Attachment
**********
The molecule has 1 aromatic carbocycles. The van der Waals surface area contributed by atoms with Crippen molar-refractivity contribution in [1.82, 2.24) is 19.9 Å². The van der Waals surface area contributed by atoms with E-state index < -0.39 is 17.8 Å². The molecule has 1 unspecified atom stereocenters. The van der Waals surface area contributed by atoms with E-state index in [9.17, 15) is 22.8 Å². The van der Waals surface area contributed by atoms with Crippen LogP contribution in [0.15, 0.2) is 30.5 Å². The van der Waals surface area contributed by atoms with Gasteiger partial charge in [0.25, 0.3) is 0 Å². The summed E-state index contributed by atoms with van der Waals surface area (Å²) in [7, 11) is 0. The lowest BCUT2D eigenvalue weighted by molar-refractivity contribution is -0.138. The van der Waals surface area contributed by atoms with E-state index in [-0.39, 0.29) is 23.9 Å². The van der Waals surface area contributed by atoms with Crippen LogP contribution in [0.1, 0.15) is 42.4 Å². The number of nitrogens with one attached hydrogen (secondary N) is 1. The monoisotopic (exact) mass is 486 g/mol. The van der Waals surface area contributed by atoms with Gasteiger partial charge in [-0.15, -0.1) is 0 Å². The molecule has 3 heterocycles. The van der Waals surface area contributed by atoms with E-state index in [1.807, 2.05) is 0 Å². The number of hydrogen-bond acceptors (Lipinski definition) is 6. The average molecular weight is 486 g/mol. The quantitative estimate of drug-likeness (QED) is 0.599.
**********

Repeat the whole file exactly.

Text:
The molecule has 1 aromatic carbocycles. The van der Waals surface area contributed by atoms with Crippen molar-refractivity contribution in [1.82, 2.24) is 19.9 Å². The van der Waals surface area contributed by atoms with E-state index < -0.39 is 17.8 Å². The molecule has 1 unspecified atom stereocenters. The van der Waals surface area contributed by atoms with E-state index in [9.17, 15) is 22.8 Å². The van der Waals surface area contributed by atoms with Crippen LogP contribution in [0.15, 0.2) is 30.5 Å². The van der Waals surface area contributed by atoms with Gasteiger partial charge in [0.25, 0.3) is 0 Å². The summed E-state index contributed by atoms with van der Waals surface area (Å²) in [7, 11) is 0. The lowest BCUT2D eigenvalue weighted by molar-refractivity contribution is -0.138. The van der Waals surface area contributed by atoms with E-state index in [-0.39, 0.29) is 23.9 Å². The van der Waals surface area contributed by atoms with Crippen LogP contribution in [0.1, 0.15) is 42.4 Å². The number of nitrogens with one attached hydrogen (secondary N) is 1. The monoisotopic (exact) mass is 486 g/mol. The van der Waals surface area contributed by atoms with Gasteiger partial charge in [-0.15, -0.1) is 0 Å². The molecule has 3 heterocycles. The van der Waals surface area contributed by atoms with E-state index in [1.807, 2.05) is 0 Å². The number of hydrogen-bond acceptors (Lipinski definition) is 6. The average molecular weight is 486 g/mol. The quantitative estimate of drug-likeness (QED) is 0.599.